R. T. Van Horn & Co., Publishers.*

Wednesday, July 6, 1870.

     The river is stationary and business on the levee is quiet.  The Post Boy came up yesterday and went to Wyandotte to discharge 1,203 bars of railroad iron for the Denver extension.  She also brought lard and 485 empty barrels for Ferguson, Slavens & Co.  The Kate Kinney, of the "O" line, passed down on the 4th, and the Mountaineer left to go down early in the morning of the same day.

     'RAH!  FOR THE 4TH!  Among the many pleasing incidents of the 4th, and among the many proofs of patriotism that makes the whole country akin, was that of a gathering at the drug store of Dr. Clark on Main street above the Junction.  The Doctor had a huge tub filled with delicious lemonade, in which floated bottles of every kind of wine imaginable.  And then in the tub floated also another smaller tub containing a delightful beverage known as "The Bloom of Youth." Many old fellows, four hundred in all, we understand, made a pilgrimage to this spring of youth, and all were more successful than the lamented Ponce De Leon in his far-famed search for the same thing, for they left with lightness and gayety and youth painted on each cheek and sparkling in each eye.

     A crowd estimated at 1,800 were present to witness a match game of base ball played at Lexington between Athletes of that place and the Hectors of Kansas City.  The game was won by the Hectors by three runs, the Hectors scoring 27 and the Athletes scoring 24.  The Hector nine was composed of the following players:  Cox, pitcher; C. Thomson, catcher; Long, short stop; Van Horn, right field; Choteau, center field; J. Thomson, left field; Johnson, 1st base; Schafer, 2d base; Tagart, 3d base.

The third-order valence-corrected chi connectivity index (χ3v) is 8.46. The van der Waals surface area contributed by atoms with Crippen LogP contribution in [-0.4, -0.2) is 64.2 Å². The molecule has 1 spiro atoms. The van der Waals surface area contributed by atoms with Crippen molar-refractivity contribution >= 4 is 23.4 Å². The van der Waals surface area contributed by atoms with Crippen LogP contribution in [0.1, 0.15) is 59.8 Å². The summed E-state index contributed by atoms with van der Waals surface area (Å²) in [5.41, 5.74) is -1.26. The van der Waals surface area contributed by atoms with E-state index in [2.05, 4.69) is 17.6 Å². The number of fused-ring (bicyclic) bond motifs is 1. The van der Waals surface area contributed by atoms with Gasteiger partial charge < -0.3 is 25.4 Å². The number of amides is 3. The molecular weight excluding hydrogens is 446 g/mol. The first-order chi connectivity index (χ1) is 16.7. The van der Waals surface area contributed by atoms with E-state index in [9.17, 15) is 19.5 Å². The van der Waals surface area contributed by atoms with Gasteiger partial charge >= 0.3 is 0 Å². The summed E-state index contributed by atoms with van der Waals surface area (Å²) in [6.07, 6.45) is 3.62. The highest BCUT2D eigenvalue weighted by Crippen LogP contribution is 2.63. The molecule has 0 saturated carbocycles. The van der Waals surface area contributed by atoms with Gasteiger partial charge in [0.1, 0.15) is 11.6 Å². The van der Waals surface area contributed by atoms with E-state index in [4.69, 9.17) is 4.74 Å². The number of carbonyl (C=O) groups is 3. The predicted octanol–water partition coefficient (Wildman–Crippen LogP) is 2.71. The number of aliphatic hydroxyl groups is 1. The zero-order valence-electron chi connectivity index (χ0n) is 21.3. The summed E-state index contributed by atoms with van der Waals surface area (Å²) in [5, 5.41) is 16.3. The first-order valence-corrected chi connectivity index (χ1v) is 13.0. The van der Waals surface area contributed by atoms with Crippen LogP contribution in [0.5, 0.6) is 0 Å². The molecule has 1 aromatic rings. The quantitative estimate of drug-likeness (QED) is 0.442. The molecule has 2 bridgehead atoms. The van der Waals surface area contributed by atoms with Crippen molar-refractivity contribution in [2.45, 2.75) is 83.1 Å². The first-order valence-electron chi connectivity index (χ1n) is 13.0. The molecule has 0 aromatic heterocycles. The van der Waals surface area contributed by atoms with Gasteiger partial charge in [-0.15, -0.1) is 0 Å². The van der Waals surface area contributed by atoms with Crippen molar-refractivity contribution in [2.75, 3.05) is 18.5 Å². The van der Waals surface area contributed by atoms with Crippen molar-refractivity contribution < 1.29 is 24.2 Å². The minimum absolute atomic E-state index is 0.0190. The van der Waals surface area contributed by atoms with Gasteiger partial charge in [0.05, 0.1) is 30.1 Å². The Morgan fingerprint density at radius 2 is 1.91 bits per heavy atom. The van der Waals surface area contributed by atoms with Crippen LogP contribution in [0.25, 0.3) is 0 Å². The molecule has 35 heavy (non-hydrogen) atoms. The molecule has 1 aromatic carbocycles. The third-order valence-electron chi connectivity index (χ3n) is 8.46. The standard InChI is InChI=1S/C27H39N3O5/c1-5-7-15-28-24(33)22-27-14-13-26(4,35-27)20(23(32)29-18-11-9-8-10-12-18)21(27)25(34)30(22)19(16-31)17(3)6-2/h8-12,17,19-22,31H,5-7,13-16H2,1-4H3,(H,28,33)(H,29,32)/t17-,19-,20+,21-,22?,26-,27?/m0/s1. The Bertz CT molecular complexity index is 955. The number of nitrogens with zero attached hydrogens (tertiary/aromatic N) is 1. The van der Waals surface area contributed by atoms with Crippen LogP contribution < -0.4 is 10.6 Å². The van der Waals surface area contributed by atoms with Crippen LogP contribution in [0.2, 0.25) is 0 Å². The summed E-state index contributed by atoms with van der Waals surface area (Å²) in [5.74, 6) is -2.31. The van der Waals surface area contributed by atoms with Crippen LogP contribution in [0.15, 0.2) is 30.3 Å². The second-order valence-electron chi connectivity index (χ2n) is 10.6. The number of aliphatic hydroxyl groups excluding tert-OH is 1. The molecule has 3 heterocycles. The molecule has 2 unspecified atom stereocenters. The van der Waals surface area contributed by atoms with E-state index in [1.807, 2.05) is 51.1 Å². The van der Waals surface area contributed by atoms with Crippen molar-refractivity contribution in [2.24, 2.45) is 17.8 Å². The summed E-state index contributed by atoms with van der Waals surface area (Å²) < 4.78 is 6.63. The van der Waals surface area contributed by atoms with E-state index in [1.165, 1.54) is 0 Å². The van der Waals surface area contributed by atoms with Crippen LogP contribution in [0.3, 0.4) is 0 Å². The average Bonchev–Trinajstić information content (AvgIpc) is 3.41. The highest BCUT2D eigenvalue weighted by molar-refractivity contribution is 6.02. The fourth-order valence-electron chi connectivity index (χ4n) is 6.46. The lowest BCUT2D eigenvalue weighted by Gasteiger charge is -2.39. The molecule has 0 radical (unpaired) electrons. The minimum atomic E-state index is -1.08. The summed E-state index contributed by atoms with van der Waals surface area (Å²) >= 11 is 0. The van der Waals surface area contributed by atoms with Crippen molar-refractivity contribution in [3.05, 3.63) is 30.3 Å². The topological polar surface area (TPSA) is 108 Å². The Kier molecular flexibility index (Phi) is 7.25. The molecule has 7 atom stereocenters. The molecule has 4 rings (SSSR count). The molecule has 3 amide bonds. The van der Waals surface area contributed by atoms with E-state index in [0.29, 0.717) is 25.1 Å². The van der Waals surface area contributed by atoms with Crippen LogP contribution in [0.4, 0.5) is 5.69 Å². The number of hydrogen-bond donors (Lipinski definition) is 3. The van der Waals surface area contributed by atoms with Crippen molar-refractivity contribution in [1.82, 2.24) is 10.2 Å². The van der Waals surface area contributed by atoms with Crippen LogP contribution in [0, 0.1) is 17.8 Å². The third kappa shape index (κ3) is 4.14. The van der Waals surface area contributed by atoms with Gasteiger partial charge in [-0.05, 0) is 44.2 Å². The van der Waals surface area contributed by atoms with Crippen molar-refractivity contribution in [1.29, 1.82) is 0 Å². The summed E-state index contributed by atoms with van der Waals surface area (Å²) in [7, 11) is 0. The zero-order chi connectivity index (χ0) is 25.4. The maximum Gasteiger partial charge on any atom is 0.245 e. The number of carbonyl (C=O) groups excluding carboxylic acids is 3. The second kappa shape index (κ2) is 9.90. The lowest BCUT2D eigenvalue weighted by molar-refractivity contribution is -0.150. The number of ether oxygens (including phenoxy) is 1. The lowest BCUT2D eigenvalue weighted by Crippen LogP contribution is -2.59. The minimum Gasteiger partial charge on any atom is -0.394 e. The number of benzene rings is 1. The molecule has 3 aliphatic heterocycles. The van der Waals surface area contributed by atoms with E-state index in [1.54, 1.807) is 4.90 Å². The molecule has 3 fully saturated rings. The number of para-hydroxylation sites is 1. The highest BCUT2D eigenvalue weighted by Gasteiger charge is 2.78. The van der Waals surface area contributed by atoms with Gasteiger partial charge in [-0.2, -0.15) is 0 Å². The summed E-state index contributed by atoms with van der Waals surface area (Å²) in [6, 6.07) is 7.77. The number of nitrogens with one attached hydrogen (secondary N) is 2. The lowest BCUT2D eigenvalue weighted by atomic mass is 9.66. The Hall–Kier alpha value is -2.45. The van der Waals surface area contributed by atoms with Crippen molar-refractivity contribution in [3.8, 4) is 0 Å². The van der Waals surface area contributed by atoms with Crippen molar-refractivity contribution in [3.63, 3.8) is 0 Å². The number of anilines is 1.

Charlie, a little son of Col. J. D. Williams, and who is a manly little fellow in every respect, met with an accident on the 4th by which he lost an eye.  He was shooting fire crackers in the yard at his father's house, and in stooping down to light one of them a small vial of powder fell out of his pocket and the cork came out, a spark from the cracker ignited the powder in the vial and it exploded.  A piece of the glass flew into Charlie's eye, cutting the ball through, entirely destroying  the sight and making a gash in the flesh over his eye.  Under proper treatment the little sufferer is getting along very well, and does not complain of being in much pain, his greatest trouble seeming to be the anxiety of his mother.

     Everybody and his neighbor went to the grand picnic of the Irish Benevolent Association, held at Cook's Grove, on the 4th, under the superintendence of Father Halpin, for the benefit of whose church the picnic was given.  Tables groaning with all the refreshments of the season, besides pleasant drinks that cheer but not inebriate, were there in never ending profusion.  The Declaration of Independence was read by Mr. R. Orendorff, and speeches were made full of patriotism and pathos, elegance and eloquence.  A superb brass band enlivened the occasion with its harmonious strains, and altogether Father Halpin's Fourth of July picnic will be long remembered by many of the denizens of this city as a short season of unalloyed pleasure.

     DIED. -- On Friday evening, July 1st, Ambrose Steele Latshaw, aged two months and twenty-five days, son of Henry J. and Arminda A. Latshaw.